/ My D Day story

This topic has been archived, and won't accept reply postings.
aln - on 07 Jun 2014
Obviously I wasn't there.
My Granda, Michael Duffy, served in France during the 2nd World War. I think he was about 20 years old. He was a motorcycle courier, carrying messages, often under fire. Pretty cool. :)
Like most veterans he didn't speak about his experiences. In the 80's I was a typical loudmouth teenager, railing against them! I remember a day when I was blethering away about war and my Granda shut me up by opening up about his experiences. One story stood out. On an off day from the bike he was hunkered down guarding a road, another Brit on the other side. A German soldier comes wandering down the road, dishevelled, lost, probably from battle. My Granda and the other soldier realise they have to capture the German. My Granda starts getting emotional as he tells me this. The German gets down on his knees begging for mercy, crying for his mum etc. sure he's about to die. My Granda and his mate get him on his feet, take him to their base and give him a smoke. Granda's words "He was just like you and me son"
Choss on 07 Jun 2014
In reply to aln:

Paratroopers Training for d day at Lechlade, where my dads dad was police Sergeant, got to Know everyone in the village... my dad was 9 at the Time and had a Great Dane who all the soldiers made a fuss of...

when the paratroopers had all gone for d day, my dads dog was missing...

Few Weeks Later he got a card or Telegram, cant Remember Which, From the paratroopers in Belgium or France saying "sorry but we took your dog as a Mascot. Dont worry he Landed safely, and is safe and well"
lowersharpnose - on 07 Jun 2014
In reply to aln:

Good story.

My grandfather started in North Africa, with the great, well-recorded swings of fortune.

He did two landing craft beach attacks in WWII, Sicily & Salerno, which was a bloodbath. Friends being blown to bits, shells landing everywhere. This is generally not remembered as it was not a great success and really the landing was in the wrong place (too far south). He survived not through skill or judgement. He was not a better soldier than those killed around him, he was just luckier - and for that he was very thankful.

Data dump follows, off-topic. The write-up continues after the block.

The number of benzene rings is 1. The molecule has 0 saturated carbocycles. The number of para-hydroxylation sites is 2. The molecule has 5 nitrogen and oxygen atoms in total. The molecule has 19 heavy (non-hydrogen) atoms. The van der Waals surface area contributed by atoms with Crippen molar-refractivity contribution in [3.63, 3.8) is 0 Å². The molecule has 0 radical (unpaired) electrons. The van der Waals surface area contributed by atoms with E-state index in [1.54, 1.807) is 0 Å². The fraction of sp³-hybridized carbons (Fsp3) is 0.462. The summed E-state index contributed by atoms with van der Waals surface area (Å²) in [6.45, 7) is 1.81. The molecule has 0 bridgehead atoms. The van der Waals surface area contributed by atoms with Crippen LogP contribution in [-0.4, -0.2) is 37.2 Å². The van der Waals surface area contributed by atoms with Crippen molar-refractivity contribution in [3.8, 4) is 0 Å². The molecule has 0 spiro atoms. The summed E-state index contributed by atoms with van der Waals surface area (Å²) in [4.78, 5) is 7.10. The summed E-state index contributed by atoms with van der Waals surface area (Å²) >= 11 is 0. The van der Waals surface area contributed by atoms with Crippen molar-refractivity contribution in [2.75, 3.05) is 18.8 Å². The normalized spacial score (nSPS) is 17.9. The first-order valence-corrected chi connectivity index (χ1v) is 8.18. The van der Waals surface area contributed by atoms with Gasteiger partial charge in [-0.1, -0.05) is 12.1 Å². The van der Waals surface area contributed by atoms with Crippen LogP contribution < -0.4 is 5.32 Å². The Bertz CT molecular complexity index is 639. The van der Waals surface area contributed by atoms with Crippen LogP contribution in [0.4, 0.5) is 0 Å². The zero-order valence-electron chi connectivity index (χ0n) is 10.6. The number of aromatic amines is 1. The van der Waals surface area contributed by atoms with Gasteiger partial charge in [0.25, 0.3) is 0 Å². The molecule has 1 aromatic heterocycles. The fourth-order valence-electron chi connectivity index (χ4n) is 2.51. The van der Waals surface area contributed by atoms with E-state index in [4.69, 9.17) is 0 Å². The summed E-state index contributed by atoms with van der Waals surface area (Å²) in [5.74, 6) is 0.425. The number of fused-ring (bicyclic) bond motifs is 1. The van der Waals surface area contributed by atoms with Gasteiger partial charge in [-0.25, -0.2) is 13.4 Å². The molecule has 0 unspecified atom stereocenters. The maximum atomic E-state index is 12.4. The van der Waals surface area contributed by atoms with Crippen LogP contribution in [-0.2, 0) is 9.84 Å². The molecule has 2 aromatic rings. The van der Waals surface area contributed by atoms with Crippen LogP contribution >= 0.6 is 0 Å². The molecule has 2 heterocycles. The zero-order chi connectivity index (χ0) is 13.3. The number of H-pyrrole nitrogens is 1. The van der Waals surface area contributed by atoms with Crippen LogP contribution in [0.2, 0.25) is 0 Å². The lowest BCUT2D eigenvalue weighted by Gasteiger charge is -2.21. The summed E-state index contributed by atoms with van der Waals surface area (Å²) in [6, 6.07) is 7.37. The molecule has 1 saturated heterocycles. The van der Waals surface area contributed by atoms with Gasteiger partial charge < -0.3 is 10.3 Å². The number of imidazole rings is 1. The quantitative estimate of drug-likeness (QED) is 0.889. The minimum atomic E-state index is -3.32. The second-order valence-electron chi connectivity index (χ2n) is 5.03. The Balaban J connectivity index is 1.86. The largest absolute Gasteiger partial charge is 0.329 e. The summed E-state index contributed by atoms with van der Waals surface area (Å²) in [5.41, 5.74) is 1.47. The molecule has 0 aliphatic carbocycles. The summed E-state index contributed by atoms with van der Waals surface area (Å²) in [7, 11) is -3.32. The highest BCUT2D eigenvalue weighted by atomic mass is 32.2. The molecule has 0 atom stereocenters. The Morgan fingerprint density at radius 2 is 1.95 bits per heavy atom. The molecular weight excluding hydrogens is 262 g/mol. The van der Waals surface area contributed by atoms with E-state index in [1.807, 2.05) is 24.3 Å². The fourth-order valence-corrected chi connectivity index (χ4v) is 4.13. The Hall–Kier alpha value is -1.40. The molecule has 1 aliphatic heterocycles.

El Alamein
Sicily
Salerno
Monte Cassino
aln - on 07 Jun 2014
In reply to lowersharpnose:

> He did two landing craft beach attacks

Surviving one is good going, two? Lucky man.

Dave Perry - on 07 Jun 2014
In reply to aln:
My mother joined the ATS in her teens and trained as an identification, range and hight finder on anti-aircraft guns.

She went to europe, just six weeks after D-day.

She was strafed by german aircraft on at least one occasion. ("Why weren't you in the air raid shelter mum?"; "Because we were running to man the guns - that was our job" - Doh!!) Some of the crew were killed including a boyfriend and some other women!

Another time her crew shot down a german aircraft and she watched the pilot parachute to safety some miles away. She heard later that the pilot asked his capturers if he could congratulate the crew who shot him down. This was granted and he arrived at the gun site. Upon seeing it was manned entirely by women, he refused to get out and insisted on being driven away.!!

She even managed to hitch a lift to the front line, when she heard that her brother was in the front line some miles away. Upon meeting her older brother, my uncle, he immediately told her to clear off or he'd tell their mum upon return home!!!

Like many allied servicemen and women she was taken to a number of liberated concentration camps and saw the ex prison guards reburying the dead prisoners.

There is an elderly woman in our village who waded ashore from the Invicta, a converted ferry, on the French beaches at Arromanches, just two days after D-day. She was in the QANS - a nurse!

To see her walk along our road to church you be able to knock her over with a feather now - but not then when she was younger!

Its a bit of a shame that the women who fought - and were killed don't get a better mention.
Post edited at 21:19
lowersharpnose - on 07 Jun 2014
In reply to Dave Perry:

Thanks for that, I'll remeber the tales on this thread.
Tom Last - on 07 Jun 2014
In reply to aln: